Home & GardenLifestyle

17 pro tips to save to the max when buying a home

The experience of buying a new home can be quite daunting, but if prospective buyers approach it smartly, it could be both exciting and financially rewarding. Knowing exactly what to do, what to look out for and which pitfalls to avoid could see a healthy amount of cash back in your pocket.

“There may be a lot of paperwork, logistics and a fair amount of money involved in purchasing and insuring your home, but it’s absolutely worth it, especially if you do your homework and act wisely,” says Susan Steward, spokesperson for Budget Insurance.

“A buck saved here and a few bucks there could eventually add up to a healthy amount and pay for some extra upgrades, finishing touches or a proper housewarming, help you to settle some debt, save up a bit of money for unforeseen circumstances or, who knows, maybe even a getaway.”

Budget Insurance and SA Home Loans offer the following advice for saving to the max when buying a home:

Make sure you’re financially ready:

  • Take time to save up: Prepare early for buying a home, giving you enough time to save up for a good deposit, the costs involved in the purchase process and renovations. A good deposit could save you thousands over the life of your home loan. Also bear in mind that, in addition to the purchase price, you’ll need to budget for transfer duty, attorney transfer and bond registration fees, as well as initiation fees.
  • Check the insurance tick box: Make sure that you can afford insurance on the property – covering the bond, buildings insurance, home contents insurance and personal liability insurance.
  • All-clear on debt: Service your debt well and improve your credit score. The better your credit score, the better your risk profile and the higher your chances of getting a competitive interest rate. Make sure that all your accounts are up to date and paid regularly, check your credit score and address any problems before applying for a home loan.

The house-hunting process: 

  • Location, location, location: Consider the suburb you want to live in – staying close to schools, your workplace etc. will save fuel costs in commuting.
  • Security check: Living in a house and suburb with excellent security measures in place could result in a lower risk profile and better insurance premiums.
  • Compare: Make sure that the same property isn’t listed elsewhere at a more competitive price.
  • Negotiate: Negotiate the selling price and don’t be afraid to make a cheeky offer. If you use an agent, make sure that their commission is competitive. The seller pays the agent, but a lower commission could see them being more flexible on the selling price.
  • Off-plan: Buy a home off-plan in development and you won’t pay transfer fees.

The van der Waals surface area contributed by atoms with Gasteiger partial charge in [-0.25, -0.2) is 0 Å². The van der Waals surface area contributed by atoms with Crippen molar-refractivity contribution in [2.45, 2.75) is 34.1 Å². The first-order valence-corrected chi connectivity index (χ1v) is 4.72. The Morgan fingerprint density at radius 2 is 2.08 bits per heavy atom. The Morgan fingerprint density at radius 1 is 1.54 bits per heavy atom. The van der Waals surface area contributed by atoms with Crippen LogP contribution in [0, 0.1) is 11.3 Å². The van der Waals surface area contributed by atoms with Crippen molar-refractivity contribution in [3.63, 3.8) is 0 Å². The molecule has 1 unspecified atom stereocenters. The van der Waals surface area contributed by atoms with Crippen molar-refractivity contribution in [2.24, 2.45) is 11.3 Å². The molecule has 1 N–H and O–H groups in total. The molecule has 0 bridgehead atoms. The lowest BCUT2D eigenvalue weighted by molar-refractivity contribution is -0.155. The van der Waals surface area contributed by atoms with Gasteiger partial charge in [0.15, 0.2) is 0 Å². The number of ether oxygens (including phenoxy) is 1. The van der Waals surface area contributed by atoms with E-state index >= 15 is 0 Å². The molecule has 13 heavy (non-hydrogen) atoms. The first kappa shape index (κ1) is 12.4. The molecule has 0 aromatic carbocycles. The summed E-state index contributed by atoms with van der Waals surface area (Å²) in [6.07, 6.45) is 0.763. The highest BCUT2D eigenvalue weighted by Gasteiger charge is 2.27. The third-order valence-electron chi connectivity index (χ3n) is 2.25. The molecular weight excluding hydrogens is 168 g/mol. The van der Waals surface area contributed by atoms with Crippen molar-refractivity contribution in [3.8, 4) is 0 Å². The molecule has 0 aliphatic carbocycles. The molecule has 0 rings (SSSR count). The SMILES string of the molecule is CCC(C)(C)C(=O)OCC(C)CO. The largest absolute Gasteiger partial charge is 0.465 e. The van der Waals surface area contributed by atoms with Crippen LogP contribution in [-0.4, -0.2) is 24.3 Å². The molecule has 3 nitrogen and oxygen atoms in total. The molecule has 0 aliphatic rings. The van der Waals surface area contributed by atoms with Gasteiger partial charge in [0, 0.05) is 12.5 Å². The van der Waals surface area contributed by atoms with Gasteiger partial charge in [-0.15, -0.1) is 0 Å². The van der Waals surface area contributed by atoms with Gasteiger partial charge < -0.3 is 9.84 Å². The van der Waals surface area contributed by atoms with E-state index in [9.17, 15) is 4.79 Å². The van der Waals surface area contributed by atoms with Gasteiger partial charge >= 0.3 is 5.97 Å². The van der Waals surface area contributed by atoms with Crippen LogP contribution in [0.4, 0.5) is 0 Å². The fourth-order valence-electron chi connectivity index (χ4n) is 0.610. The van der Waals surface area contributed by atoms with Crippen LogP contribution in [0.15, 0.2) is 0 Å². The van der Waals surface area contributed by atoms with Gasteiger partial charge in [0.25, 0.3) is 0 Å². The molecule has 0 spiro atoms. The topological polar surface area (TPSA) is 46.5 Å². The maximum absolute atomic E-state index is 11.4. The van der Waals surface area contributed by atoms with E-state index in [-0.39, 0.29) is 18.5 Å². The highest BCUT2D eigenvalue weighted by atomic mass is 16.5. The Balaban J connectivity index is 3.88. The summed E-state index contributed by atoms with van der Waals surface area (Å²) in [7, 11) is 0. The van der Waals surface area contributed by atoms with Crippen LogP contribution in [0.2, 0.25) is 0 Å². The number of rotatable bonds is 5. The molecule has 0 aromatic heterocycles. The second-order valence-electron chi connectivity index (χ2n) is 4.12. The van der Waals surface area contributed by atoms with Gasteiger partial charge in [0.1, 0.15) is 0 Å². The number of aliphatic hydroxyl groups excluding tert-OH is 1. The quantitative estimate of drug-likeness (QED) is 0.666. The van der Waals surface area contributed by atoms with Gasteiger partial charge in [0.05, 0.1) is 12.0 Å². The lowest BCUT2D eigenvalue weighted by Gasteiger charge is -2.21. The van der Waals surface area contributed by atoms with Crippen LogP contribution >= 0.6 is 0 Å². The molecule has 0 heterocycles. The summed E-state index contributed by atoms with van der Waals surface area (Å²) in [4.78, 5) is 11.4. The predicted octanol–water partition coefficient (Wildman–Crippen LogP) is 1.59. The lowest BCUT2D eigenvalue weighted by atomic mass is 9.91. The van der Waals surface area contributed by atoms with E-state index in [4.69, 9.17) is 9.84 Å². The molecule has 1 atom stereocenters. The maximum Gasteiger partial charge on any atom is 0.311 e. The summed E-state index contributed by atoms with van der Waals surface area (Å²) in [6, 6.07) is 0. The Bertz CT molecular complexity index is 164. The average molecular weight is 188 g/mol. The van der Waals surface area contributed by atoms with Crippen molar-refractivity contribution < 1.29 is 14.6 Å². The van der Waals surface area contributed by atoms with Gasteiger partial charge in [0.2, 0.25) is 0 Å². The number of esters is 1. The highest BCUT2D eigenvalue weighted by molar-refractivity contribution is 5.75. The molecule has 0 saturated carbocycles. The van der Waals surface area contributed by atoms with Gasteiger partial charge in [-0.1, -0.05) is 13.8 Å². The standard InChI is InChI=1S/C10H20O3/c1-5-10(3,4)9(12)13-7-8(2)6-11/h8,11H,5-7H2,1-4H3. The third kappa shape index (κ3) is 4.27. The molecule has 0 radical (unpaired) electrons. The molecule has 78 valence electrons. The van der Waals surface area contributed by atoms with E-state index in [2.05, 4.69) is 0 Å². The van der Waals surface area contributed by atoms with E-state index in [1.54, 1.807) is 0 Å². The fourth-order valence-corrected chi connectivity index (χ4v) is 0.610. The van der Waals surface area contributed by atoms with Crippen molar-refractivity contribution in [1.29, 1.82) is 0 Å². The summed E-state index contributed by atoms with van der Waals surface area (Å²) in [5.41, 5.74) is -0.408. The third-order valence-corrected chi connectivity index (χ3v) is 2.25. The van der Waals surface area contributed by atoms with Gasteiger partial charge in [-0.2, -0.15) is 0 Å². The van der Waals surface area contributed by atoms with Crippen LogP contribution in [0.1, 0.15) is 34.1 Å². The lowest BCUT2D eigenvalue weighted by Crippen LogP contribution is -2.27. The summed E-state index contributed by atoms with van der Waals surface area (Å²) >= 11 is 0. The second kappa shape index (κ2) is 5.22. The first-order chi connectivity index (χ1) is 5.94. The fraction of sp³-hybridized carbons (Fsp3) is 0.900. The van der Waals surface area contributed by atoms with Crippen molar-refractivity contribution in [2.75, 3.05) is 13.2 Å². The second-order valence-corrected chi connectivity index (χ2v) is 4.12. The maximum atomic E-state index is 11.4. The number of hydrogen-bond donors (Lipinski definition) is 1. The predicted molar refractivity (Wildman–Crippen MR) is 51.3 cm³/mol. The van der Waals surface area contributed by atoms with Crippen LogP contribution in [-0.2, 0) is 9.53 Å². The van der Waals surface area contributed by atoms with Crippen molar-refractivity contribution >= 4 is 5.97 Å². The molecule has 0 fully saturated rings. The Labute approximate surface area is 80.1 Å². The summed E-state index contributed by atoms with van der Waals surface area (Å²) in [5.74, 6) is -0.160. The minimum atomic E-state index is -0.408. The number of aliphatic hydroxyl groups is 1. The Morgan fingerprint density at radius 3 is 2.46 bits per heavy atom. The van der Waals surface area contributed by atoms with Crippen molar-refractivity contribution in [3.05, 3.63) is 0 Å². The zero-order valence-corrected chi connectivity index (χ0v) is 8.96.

• Below a bar: Homes below R1 million are exempt from transfer duty, which saves you a significant amount of money.

Once you’ve found the home you want:

  • Home loan shopping: Shop around and compare to make sure you’re getting the best deal with the lowest charges and best interest rates. Don’t simply go to your transactional bank and assume that they’ll give you the best value for money.
  • Invest in an inspection: The valuation done by the mortgage provider only checks that your offer on the property is a fair value. Consider getting an independent inspection done on the property to check there are no faults that you have not seen, e.g. subsidence, rising dampness, roof problems and retaining wall stability.
  • Debt check: Make sure the property you’re buying has no outstanding rates, taxes or utilities as you will not be able to open up a new account until that is paid up.
  • One attorney, two boxes ticked: The seller has the right to choose the transferring attorney, but it’s advisable to negotiate with the seller so that the same attorney is used for transfer and registration, allowing you to negotiate a better fee for both services.

Moving into your new home:

  • Cut the clutter: You could save a lot of money by having fewer things to move, so get rid of things you don’t need before you move. Removing these items from your insurance policy could also save you a significant amount of cash.
  • Repurpose: Decluttering is good, but if there are things from your old home that you can easily repurpose and use in your new one, try to upcycle and reuse them to save.
  • Goods in transit: Make sure whether your insurer covers goods in transit and whether this option is also provided by your moving company. This not only protects you against a significant financial outlay should goods need to be replaced, but also helps you not to double up on the cover and pay more than you should.
  • Maintain to save: Maintaining your home is vital to retain its value and avoid expensive repairs. This also results in fewer insurance claims, which could positively impact your risk profile and your premiums, saving you even more.

“When you tick all these boxes, you could end up with a couple of hundred rands to thousands back in your pocket, so being smart about home buying makes sense … and cents,” Steward concludes.

Related Articles

Check Also
Back to top button